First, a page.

Debtors In Bankruptcy: The “Criminals” Of Olde (Wood v. Owings)

Title page of U.S. Supreme Court's 1803 opinion, Wood v. Owings By Donald L. Swanson “The committing an act of bankruptcy is, in law, considered as criminal. The bankrupt law is, therefore, in this respect, to be construed strictly.” This quotation is a punch line from the very first opinion by the U.S. Supreme Court on... Continue Reading →

Over-Estimating The Persuasive Value Of Electronic Communications

Face-to-face communications (photo by Marilyn Swanson) By: Donald L Swanson Electronic communications (e.g., emails and texts) fail to convey the non-verbal cues that are readily apparent in face-to-face communications.  That’s an unsurprising conclusion from a study titled, “Ask in person: You're less persuasive than you think over email.”  [Fn. 1] Dominant Email and text communications are... Continue Reading →

Subchapter V’s $7.5 Million Limit: Sunset? Or Another Fire Drill In Congress?

Sunset (photo by Marilyn Swanson) By: Donald L Swanson So . . . here we go again.  We’re four months from a “sunset” of the $7.5 million limit for Subchapter V eligibility.  And we’ve heard nothing from Congress about extending that limit. Everyone agrees that the $7.5 million limit is a good thing . . .... Continue Reading →

A Mediator’s Motto: “Never Give Up” — And Its Unexpected Benefits

Patience and perseverance are required (photo by Marilyn Swanson) By: Donald L Swanson A mediator’s motto must always be, “Never give up.”  At the beginning of any mediation, a mediator will hear, all the time and from all the parties, “No, never!” So, a mediator must ignore such statements and keep talking—exercising patience and perseverance .... Continue Reading →

Ending The Tragedy Of Debtors Prison (U.S. Supreme Court — Beers v. Haughton)

Imprisoned in a Safari Park (photo by Marilyn Swanson) By: Donald L Swanson Bankruptcy laws must (and do) change.  That’s because the U.S. economy is always changing: it has been in an ever-expanding mode—punctuated by recessions and depressions from time-to-time—throughout the course of its existence. One example of change is abolition of the debtors prison remedy.... Continue Reading →

“Facilitate” Role Of Subchapter V Trustees

11 U.S.C. Sec. 1183(b)(7) — Duty to facilitate By: Donald L Swanson What follows is a script (more or less) of a portion of a seminar presentation I recently gave. Duty to "Facilitate" Every Subchapter V trustee has a statutory duty to “facilitate the development of a consensual plan of reorganization.”  This is a brand-new duty:... Continue Reading →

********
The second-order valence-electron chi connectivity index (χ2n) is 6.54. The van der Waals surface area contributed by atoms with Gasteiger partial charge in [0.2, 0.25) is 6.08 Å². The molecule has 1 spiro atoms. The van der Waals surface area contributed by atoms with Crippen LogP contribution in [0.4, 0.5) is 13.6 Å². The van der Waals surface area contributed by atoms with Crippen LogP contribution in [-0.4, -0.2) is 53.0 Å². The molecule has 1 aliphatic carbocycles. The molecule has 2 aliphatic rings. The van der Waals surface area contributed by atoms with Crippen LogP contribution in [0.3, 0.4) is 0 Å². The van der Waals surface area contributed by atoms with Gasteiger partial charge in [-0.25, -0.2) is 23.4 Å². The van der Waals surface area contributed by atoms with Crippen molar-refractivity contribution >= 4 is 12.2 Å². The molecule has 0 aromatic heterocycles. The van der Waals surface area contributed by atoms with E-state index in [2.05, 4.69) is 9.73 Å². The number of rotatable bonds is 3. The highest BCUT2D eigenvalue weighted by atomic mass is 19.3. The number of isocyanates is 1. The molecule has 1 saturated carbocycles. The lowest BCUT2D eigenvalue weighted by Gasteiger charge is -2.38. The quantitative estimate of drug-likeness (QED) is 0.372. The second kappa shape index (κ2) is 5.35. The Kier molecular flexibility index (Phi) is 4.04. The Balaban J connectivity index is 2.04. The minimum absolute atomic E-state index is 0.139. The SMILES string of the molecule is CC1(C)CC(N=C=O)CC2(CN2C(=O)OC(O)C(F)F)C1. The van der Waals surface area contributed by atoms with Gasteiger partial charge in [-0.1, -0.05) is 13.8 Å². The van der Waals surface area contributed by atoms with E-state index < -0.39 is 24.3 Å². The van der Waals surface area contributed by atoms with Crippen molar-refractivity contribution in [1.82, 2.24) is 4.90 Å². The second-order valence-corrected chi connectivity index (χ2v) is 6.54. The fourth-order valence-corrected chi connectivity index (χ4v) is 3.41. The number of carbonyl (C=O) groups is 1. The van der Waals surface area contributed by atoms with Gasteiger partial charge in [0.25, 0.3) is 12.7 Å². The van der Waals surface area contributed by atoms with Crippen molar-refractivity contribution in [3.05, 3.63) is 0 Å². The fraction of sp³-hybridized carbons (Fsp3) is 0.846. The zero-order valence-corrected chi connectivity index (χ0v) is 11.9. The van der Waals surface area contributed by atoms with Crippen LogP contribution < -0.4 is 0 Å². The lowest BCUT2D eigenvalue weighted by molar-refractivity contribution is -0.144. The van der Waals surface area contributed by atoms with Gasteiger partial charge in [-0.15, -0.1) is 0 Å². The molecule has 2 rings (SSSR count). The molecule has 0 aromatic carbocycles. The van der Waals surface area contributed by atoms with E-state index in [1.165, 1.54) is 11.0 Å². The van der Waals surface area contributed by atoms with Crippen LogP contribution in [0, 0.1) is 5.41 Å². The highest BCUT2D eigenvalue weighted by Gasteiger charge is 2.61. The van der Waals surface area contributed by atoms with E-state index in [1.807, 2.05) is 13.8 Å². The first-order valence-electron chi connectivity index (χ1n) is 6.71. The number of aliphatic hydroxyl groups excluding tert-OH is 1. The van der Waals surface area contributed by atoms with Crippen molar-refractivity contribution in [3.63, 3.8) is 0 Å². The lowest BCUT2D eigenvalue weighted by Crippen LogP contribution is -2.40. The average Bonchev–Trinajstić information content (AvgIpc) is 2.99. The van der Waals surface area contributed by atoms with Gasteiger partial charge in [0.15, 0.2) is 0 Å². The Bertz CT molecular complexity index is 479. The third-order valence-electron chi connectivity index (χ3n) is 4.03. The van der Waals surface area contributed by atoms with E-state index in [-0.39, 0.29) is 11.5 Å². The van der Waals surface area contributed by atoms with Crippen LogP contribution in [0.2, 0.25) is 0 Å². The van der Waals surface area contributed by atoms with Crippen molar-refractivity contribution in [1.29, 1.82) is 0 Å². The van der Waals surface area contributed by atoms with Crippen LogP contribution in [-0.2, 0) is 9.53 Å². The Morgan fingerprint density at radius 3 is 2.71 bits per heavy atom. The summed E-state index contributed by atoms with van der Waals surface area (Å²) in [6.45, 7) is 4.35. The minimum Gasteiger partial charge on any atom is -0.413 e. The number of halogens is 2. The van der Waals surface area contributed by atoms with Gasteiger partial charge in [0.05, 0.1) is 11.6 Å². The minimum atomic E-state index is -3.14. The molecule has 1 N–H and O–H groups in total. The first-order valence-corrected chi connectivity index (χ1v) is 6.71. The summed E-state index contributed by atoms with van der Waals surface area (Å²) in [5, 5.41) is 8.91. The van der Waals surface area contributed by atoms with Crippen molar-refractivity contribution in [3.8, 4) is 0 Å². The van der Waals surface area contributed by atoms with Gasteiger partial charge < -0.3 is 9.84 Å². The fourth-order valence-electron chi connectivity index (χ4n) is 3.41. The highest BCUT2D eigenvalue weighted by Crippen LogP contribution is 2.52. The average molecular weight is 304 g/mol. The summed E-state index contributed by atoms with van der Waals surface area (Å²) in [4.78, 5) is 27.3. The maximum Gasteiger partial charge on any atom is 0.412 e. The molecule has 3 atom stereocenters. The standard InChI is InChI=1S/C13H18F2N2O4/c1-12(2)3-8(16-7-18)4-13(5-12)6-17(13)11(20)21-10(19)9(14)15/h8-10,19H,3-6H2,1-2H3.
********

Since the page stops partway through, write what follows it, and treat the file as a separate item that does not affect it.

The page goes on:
Subchapter V Eligibility: A “Liberal Construction” Trend (Lyons v. Family Friendly; In re Mongeau)

"Commercial or business activity"? (photo by Grant Swanson) By: Donald L Swanson Bankruptcy courts continue struggling with the meaning of the phrase “commercial or business activities” for Subchapter V eligibility.  That’s especially true when a debtor’s business liquidates before the bankruptcy is filed. However, the distinct trend of such struggle is toward a liberal construction of... Continue Reading →

Mandated Mediation: An Effective Dispute-Resolution Tool

Reprinted with permission from the ABI Journal, Vol. XL, No. 9, September 2021. View the original publication here. By: Donald L Swanson Mandated mediation is authorized by federal statute. As such, 28 U.S.C. § 652(a) provides, “Any district court that elects to require the use of alternative dispute resolution in certain cases may do so only... Continue Reading →

“Scheduled” Property & Automatic Abandonment (§ 554(c)): What About Listing Only On SOFA? (Stevens v. Whitmore)

11 U.S.C. Sec. 554–on abandonment By: Donald L Swanson “any property scheduled under section 521(a)(1) of this title not otherwise administered at the time of the closing of  a case is abandoned to the debtor”  (11 U.S.C. § 554(c), emphasis added).  Question: What does “scheduled under section 521(a)(1)” mean in § 554(c): Is inclusion on the... Continue Reading →

“Puffing” In Negotiations — The Hazard Of Trust: A Study

When hazards happen (photo by Marilyn Swanson) By: Donald L Swanson “Puffing” is famously—or notoriously—known as acceptable negotiating behavior in these United States. “Puffing” means something akin to “fibbing”: taking exaggerated positions, pursuing hidden agendas, hiding the ball on willingness to bend, etc.  Although “puffing” in negotiations may be acceptable behavior, it is, often, not a... Continue Reading →

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